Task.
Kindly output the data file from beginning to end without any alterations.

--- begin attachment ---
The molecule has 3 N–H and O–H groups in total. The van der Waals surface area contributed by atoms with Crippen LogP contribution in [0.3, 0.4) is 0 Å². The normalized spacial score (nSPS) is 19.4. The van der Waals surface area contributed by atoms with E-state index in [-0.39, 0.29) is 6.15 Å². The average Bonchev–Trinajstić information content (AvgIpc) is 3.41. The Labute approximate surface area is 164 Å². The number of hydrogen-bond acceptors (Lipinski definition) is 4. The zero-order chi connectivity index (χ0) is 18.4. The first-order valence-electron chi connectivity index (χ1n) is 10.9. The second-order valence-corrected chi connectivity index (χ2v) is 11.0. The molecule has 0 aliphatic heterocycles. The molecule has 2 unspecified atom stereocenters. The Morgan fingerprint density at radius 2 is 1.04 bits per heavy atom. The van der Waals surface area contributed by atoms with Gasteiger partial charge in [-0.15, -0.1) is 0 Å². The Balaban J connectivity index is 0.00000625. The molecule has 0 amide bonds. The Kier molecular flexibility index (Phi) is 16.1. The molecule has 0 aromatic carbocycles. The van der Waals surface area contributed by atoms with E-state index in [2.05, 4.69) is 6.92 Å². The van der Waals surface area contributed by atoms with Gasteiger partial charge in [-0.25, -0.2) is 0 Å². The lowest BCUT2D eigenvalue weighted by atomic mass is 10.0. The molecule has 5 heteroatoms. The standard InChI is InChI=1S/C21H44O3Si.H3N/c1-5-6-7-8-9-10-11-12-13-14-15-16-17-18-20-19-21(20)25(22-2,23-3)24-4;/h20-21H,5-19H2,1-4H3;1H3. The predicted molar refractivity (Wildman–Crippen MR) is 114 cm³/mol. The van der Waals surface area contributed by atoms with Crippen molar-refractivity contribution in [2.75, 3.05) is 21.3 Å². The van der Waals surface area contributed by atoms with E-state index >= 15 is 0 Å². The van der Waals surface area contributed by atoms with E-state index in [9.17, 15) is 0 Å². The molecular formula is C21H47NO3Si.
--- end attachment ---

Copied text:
The molecule has 3 N–H and O–H groups in total. The van der Waals surface area contributed by atoms with Crippen LogP contribution in [0.3, 0.4) is 0 Å². The normalized spacial score (nSPS) is 19.4. The van der Waals surface area contributed by atoms with E-state index in [-0.39, 0.29) is 6.15 Å². The average Bonchev–Trinajstić information content (AvgIpc) is 3.41. The Labute approximate surface area is 164 Å². The number of hydrogen-bond acceptors (Lipinski definition) is 4. The zero-order chi connectivity index (χ0) is 18.4. The first-order valence-electron chi connectivity index (χ1n) is 10.9. The second-order valence-corrected chi connectivity index (χ2v) is 11.0. The molecule has 0 aliphatic heterocycles. The molecule has 2 unspecified atom stereocenters. The Morgan fingerprint density at radius 2 is 1.04 bits per heavy atom. The van der Waals surface area contributed by atoms with Gasteiger partial charge in [-0.15, -0.1) is 0 Å². The Balaban J connectivity index is 0.00000625. The molecule has 0 amide bonds. The Kier molecular flexibility index (Phi) is 16.1. The molecule has 0 aromatic carbocycles. The van der Waals surface area contributed by atoms with E-state index in [2.05, 4.69) is 6.92 Å². The van der Waals surface area contributed by atoms with Gasteiger partial charge in [-0.25, -0.2) is 0 Å². The lowest BCUT2D eigenvalue weighted by atomic mass is 10.0. The molecule has 5 heteroatoms. The standard InChI is InChI=1S/C21H44O3Si.H3N/c1-5-6-7-8-9-10-11-12-13-14-15-16-17-18-20-19-21(20)25(22-2,23-3)24-4;/h20-21H,5-19H2,1-4H3;1H3. The predicted molar refractivity (Wildman–Crippen MR) is 114 cm³/mol. The van der Waals surface area contributed by atoms with Crippen molar-refractivity contribution in [2.75, 3.05) is 21.3 Å². The van der Waals surface area contributed by atoms with E-state index >= 15 is 0 Å². The van der Waals surface area contributed by atoms with E-state index in [9.17, 15) is 0 Å². The molecular formula is C21H47NO3Si.